Energy rationing. Energy famine. Are they even possible? It’s almost unthinkable in our bright, shiny, well-lit modern world that we’d have to get along without electricity. But it seems to be happening more and more often in densely populated urban areas that rely on centrally generated and distributed power. This time, it’s Scotland.
The latest power crisis in Europe started, apparently, with a busted conveyor belt at a coal-burning power plant in the city of Longannet. The Scottish Parliament is considering a new law that would allow that same plant to burn natural gas in order to meet base-load demands. Since when did it take an act of Parliament to keep the lights on?
What’s strange about the situation in Scotland is that the country appears to have plenty of energy generating capacity. It’s just that it doesn’t have much margin for error. And that’s the key risk in most of the world’s current power systems. When electricity is centrally generated and distributed, you naturally have energy “choke points” at which supply can be disrupted. And then when it gets dark, it stays that way until the sun comes up.
“The problems began last September when safety at the Hunterston B power station in Aryshire revealed higher-than-expected levels of cracking in the station’s boiler tubes. It has been shut ever since, leaving Scotland’s power supply dangerously exposed,” reports the Scotsman.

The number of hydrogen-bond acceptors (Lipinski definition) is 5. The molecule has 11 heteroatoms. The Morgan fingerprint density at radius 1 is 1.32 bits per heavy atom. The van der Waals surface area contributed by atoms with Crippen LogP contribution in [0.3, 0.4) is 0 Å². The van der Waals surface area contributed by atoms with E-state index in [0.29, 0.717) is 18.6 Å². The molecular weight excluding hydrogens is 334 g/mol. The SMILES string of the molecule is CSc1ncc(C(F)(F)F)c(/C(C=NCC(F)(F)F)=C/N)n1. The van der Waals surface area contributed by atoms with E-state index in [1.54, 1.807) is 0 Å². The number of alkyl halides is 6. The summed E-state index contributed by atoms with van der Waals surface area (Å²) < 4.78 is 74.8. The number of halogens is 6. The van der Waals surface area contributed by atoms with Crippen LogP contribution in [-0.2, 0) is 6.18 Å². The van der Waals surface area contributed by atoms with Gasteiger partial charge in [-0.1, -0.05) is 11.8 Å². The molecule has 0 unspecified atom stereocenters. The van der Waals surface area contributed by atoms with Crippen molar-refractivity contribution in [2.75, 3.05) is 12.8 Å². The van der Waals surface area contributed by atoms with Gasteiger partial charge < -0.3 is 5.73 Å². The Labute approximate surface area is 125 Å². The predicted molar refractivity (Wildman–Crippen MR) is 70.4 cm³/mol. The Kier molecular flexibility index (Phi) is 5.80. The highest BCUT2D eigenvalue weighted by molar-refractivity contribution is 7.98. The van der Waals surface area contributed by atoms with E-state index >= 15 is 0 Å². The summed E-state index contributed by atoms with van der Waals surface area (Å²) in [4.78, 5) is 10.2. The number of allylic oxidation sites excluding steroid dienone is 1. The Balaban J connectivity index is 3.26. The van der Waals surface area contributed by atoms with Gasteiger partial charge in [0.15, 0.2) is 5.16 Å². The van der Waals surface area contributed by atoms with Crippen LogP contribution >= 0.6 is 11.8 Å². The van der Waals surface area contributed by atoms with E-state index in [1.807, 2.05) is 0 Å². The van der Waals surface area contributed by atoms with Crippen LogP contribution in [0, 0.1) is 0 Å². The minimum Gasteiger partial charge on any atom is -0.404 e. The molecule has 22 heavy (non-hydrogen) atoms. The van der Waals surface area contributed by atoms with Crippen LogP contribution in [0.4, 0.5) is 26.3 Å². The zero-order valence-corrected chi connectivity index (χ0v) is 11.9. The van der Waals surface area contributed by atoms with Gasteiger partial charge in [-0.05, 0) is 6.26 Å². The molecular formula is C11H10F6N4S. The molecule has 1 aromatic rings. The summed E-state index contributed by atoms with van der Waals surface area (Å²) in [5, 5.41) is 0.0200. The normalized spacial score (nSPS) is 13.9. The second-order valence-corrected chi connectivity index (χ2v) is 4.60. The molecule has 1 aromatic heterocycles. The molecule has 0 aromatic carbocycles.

If it’s just a one-off freakish conveyor belt accident, we don’t see any reason to lose sleep at night or turn the air con off. But the closer you look, the bigger the problem appears.
“But behind this [latest problem], experts warn, lies a wider, more systemic, problem which will only exacerbate our energy worries in the future. Currently, Scotland’s energy needs still largely rely on fossil fuels. Even by 2010, 45% of our energy will come from oil, coal, and gas. Nuclear will provide a quarter, as will wind. The remaining 5% will come from hydro power,” the article continues.
The problem-which a new primary school student would figure out quickly-is that energy needs everywhere are going up while fossil fuel supplies everywhere are not. Australia is not Scotland, of course. Scotland has haggis and St. Andrews and kilts and lots of fresh water. Australia has pies and high fashion t-shirts and Bondi beach and lots of coastline… and lots of coal. Provided Australian conveyor-belts don’t break, a major breakdown in Australian power-generation is avoidable, right?
Well, mostly. Australia has plenty of fuel to turn into electricity. But beyond that, there are still problems. That fuel (coal) burns dirty. And then there is the unavoidable problem of a fragile transmission grid. Victoria’s recent blackouts are evidence of that. And there is the fundamental question of storing or efficiently transmitting electric power. On that score, we posted a chart showing, in almost embarrassing fashion, how inefficient and wasteful energy generation and consumption is in America. Over half of the electricity generated at the source is wasted before it ever lights up your television at night.